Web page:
The most predictable part of this season for the Kings was that it would end with a lot more losses than wins and a return to the NBA draft lottery.
This season was going to be about the future and development of players on the opening-day roster who had three or fewer seasons of NBA experience, including four rookies.
Before the season, I laid out five things to watch as realistic benchmarks for improvement. As the Kings end the season Wednesday after hosting the Houston Rockets, we revisit those goals and see how the team did, grading on a pass/fail basis.
All-Star weekend love
The Kings hadn't drafted a player that was selected for the Rising Stars game since Isaiah Thomas in 2012. That was significant, given Sacramento routinely drafted in the top 10 for more than a decade, and this game highlights the NBA's emerging first- and second-year players.
The Kings ended up with three players in the game. Second-year guard Buddy Hield and rookies Bogdan Bogdanovic and De'Aaron Fox all were named to the rosters.
Hield and Bogdanovic were standouts, with Bogdanovic winning MVP honors for the World Team.
The Kings' recent history has been marred by starts and stops, as well as halfway attempts to rebuild. That was supposed to change this season with a full commitment to youth.
The decision to sign three veterans (Vince Carter, George Hill and Zach Randolph) didn't stop the Kings from going young, committing to sitting out veterans by mid-January.
Also, the Kings didn't make any deals that gave up on their main young players for a quick fix.
It's no surprise the Kings do not have a winning record at home. They enter Wednesday's season finale 13-27 at Golden 1 Center this season.
What's been disappointing is the lack of energy the Kings have played with at home on too many occasions. Some of that might be due to youth, but it's not unfair to expect youth to bring energy every time out.
The Kings just didn't do that consistently at home.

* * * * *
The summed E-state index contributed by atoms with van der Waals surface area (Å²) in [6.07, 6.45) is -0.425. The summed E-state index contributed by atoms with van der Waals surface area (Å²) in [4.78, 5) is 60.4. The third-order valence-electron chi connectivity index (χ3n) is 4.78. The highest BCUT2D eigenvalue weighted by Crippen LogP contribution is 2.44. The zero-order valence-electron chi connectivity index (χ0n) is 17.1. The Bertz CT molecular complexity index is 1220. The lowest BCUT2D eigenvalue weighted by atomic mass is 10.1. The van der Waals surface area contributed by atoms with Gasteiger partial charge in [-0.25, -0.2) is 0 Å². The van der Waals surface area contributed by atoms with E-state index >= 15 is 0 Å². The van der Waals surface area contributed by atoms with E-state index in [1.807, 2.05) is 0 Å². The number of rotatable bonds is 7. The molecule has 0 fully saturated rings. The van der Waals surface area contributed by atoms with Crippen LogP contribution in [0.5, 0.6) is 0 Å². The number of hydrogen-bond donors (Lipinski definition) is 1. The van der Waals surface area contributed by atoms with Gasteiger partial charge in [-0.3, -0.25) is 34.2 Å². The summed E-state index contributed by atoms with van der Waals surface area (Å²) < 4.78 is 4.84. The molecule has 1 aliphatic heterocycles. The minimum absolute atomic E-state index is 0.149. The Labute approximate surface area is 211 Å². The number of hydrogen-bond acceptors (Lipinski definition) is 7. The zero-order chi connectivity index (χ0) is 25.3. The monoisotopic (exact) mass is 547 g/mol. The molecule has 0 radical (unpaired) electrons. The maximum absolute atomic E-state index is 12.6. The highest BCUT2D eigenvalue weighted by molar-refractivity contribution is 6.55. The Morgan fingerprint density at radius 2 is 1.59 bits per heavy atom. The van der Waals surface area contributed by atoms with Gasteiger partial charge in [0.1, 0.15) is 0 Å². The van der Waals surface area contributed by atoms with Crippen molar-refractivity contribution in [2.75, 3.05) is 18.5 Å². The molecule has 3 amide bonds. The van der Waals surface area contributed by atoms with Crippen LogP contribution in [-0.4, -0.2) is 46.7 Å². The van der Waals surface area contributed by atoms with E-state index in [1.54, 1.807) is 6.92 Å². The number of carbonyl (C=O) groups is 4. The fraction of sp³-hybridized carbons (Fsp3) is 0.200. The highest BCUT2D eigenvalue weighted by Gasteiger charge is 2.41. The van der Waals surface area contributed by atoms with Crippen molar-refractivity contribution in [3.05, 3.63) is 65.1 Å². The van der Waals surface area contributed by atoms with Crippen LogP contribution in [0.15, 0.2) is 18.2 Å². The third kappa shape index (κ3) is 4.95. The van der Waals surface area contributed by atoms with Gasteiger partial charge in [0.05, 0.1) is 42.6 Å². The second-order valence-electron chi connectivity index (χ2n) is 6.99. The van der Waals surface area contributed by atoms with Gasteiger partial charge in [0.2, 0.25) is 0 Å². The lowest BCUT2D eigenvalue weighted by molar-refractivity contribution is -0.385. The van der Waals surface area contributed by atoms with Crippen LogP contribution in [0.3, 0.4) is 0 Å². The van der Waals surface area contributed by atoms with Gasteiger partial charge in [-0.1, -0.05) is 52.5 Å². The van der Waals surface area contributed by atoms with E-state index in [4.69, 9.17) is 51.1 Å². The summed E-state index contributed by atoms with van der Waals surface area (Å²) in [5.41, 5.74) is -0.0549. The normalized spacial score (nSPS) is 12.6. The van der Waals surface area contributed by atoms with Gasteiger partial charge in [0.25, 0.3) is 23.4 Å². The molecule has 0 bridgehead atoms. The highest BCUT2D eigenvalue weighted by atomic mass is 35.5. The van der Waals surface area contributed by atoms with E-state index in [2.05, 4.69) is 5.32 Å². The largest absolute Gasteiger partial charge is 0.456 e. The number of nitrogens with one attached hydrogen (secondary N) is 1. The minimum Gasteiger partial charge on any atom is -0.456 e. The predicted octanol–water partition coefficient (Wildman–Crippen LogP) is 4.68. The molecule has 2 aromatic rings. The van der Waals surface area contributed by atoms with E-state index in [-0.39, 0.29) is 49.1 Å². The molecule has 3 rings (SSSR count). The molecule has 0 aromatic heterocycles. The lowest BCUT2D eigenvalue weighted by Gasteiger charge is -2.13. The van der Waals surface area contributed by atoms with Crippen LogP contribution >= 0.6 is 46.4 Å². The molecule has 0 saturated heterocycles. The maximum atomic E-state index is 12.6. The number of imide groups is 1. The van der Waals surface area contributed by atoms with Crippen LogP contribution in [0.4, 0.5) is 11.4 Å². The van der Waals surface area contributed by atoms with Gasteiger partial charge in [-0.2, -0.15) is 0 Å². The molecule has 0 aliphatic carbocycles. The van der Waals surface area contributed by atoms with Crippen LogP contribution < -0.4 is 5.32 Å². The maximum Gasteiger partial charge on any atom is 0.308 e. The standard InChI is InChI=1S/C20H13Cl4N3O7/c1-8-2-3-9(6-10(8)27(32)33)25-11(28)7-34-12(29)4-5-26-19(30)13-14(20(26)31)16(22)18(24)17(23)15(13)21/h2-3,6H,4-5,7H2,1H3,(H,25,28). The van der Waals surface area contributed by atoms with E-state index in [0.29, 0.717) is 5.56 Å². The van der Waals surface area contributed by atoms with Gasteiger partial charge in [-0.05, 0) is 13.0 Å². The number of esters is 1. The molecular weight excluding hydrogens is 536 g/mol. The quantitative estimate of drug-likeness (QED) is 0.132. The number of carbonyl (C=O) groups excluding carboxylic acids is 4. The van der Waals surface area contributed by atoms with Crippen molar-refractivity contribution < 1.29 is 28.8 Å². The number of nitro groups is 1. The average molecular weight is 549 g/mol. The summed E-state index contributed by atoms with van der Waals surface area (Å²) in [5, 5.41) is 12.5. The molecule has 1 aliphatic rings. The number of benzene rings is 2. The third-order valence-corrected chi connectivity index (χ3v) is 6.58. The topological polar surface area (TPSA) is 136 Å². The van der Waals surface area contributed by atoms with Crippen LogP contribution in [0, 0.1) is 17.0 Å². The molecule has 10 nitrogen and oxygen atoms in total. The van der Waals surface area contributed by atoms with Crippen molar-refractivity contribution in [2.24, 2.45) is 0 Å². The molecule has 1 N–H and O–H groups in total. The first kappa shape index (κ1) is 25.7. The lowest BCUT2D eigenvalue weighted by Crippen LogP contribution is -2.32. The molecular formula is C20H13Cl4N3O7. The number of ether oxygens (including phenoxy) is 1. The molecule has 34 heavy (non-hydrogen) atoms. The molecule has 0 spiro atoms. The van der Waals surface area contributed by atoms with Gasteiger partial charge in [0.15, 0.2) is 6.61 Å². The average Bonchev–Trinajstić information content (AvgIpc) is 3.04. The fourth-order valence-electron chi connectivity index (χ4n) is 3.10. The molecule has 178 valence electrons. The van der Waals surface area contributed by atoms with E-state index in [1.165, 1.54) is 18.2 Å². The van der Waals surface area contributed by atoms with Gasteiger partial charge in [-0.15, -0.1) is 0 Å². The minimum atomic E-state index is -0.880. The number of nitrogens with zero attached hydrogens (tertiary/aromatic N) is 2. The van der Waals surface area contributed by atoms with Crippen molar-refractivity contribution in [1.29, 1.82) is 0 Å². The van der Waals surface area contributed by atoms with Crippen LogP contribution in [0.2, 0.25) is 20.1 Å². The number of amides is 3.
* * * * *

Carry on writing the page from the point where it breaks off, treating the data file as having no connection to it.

A true culture change
The Kings weren't the personification of chaos they've been known as in past seasons, but that doesn't mean things went smoothly.
There was frustration, especially early in the season, and confusion among older players who weren't playing extended minutes.
This was especially tough on Hill, who struggled to understand his role, as a player in his prime being asked to mentor.
The positive was dissension on the team didn't become an issue. Drama did not reign.
Perhaps the biggest sign the culture is headed in the right direction was the response by the Kings to protests that kept fans out of games after Stephon Clark was shot and killed by Sacramento police officers. From ownership to the locker room, there was a concerted effort to show empathy and respond as a team.
It's too early to declare the culture fixed, but there is reason for optimism.
What are we doing after the break?
The Miami Heat are an example of what happens when a team emphasizes winning, even when tanking would be widely accepted.
They are in the playoffs this year and nearly made it last season despite going 11-30 in the first half of 2016-17. Miami closed 30-11 to finish at .500, but missed the postseason on a tiebreaker with the Chicago Bulls.
The Kings turned to their youth early this season. That led to some rough nights, and by March, coach Dave Joerger was saying his young players were worn down.
Injuries made the total youth movement impossible, but the veterans have been spectators most nights, especially in the last two weeks.
It would be nice if the Kings get to the where March and April is about winning and not positioning for the lottery.